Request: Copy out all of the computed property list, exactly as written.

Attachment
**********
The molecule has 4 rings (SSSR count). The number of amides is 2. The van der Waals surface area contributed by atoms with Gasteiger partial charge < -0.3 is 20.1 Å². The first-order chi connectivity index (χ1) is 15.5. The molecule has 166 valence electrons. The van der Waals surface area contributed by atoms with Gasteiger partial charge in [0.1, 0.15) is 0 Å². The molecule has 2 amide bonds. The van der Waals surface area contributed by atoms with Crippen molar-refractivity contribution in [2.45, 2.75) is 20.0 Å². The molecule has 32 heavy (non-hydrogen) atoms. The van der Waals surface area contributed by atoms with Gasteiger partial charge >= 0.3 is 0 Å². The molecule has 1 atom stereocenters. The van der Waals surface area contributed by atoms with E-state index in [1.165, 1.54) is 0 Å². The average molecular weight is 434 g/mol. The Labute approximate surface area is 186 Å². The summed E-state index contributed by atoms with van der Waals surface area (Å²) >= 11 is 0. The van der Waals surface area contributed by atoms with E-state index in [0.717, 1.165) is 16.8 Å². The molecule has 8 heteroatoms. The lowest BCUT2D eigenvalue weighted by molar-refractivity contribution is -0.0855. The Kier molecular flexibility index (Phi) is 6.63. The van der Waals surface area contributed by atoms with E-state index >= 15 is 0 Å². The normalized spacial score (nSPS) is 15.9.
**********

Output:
The molecule has 4 rings (SSSR count). The number of amides is 2. The van der Waals surface area contributed by atoms with Gasteiger partial charge < -0.3 is 20.1 Å². The first-order chi connectivity index (χ1) is 15.5. The molecule has 166 valence electrons. The van der Waals surface area contributed by atoms with Gasteiger partial charge in [0.1, 0.15) is 0 Å². The molecule has 2 amide bonds. The van der Waals surface area contributed by atoms with Crippen molar-refractivity contribution in [2.45, 2.75) is 20.0 Å². The molecule has 32 heavy (non-hydrogen) atoms. The van der Waals surface area contributed by atoms with Gasteiger partial charge >= 0.3 is 0 Å². The molecule has 1 atom stereocenters. The van der Waals surface area contributed by atoms with E-state index in [1.165, 1.54) is 0 Å². The average molecular weight is 434 g/mol. The Labute approximate surface area is 186 Å². The summed E-state index contributed by atoms with van der Waals surface area (Å²) >= 11 is 0. The van der Waals surface area contributed by atoms with E-state index in [0.717, 1.165) is 16.8 Å². The molecule has 8 heteroatoms. The lowest BCUT2D eigenvalue weighted by molar-refractivity contribution is -0.0855. The Kier molecular flexibility index (Phi) is 6.63. The van der Waals surface area contributed by atoms with E-state index >= 15 is 0 Å². The normalized spacial score (nSPS) is 15.9.